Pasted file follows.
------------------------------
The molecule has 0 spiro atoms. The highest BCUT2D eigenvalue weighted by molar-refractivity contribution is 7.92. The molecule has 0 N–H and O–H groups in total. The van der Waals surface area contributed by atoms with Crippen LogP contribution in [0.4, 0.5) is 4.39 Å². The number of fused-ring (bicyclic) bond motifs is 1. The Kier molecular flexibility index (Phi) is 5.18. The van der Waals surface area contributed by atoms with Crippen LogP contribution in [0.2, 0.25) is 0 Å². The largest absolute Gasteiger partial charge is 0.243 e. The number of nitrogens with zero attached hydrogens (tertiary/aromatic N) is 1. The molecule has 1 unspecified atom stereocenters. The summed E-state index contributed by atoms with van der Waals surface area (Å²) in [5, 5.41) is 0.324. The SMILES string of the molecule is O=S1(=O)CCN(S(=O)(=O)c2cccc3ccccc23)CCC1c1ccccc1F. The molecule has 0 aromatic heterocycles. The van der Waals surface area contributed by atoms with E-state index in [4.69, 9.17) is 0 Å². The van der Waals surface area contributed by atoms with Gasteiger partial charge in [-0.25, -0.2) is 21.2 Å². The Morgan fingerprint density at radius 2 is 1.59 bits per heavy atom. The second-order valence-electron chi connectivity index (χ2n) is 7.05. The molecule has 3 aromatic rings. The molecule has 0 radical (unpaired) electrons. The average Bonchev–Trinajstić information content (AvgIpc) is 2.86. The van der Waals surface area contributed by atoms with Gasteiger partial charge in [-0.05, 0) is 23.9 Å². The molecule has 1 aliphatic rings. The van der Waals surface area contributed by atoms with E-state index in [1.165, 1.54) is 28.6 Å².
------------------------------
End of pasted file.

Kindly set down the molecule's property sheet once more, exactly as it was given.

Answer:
The molecule has 0 spiro atoms. The highest BCUT2D eigenvalue weighted by molar-refractivity contribution is 7.92. The molecule has 0 N–H and O–H groups in total. The van der Waals surface area contributed by atoms with Crippen LogP contribution in [0.4, 0.5) is 4.39 Å². The number of fused-ring (bicyclic) bond motifs is 1. The Kier molecular flexibility index (Phi) is 5.18. The van der Waals surface area contributed by atoms with Crippen LogP contribution in [0.2, 0.25) is 0 Å². The largest absolute Gasteiger partial charge is 0.243 e. The number of nitrogens with zero attached hydrogens (tertiary/aromatic N) is 1. The molecule has 1 unspecified atom stereocenters. The summed E-state index contributed by atoms with van der Waals surface area (Å²) in [5, 5.41) is 0.324. The SMILES string of the molecule is O=S1(=O)CCN(S(=O)(=O)c2cccc3ccccc23)CCC1c1ccccc1F. The molecule has 0 aromatic heterocycles. The van der Waals surface area contributed by atoms with E-state index in [4.69, 9.17) is 0 Å². The van der Waals surface area contributed by atoms with Gasteiger partial charge in [-0.25, -0.2) is 21.2 Å². The Morgan fingerprint density at radius 2 is 1.59 bits per heavy atom. The second-order valence-electron chi connectivity index (χ2n) is 7.05. The molecule has 3 aromatic rings. The molecule has 0 radical (unpaired) electrons. The average Bonchev–Trinajstić information content (AvgIpc) is 2.86. The van der Waals surface area contributed by atoms with Gasteiger partial charge in [-0.05, 0) is 23.9 Å². The molecule has 1 aliphatic rings. The van der Waals surface area contributed by atoms with E-state index in [1.165, 1.54) is 28.6 Å².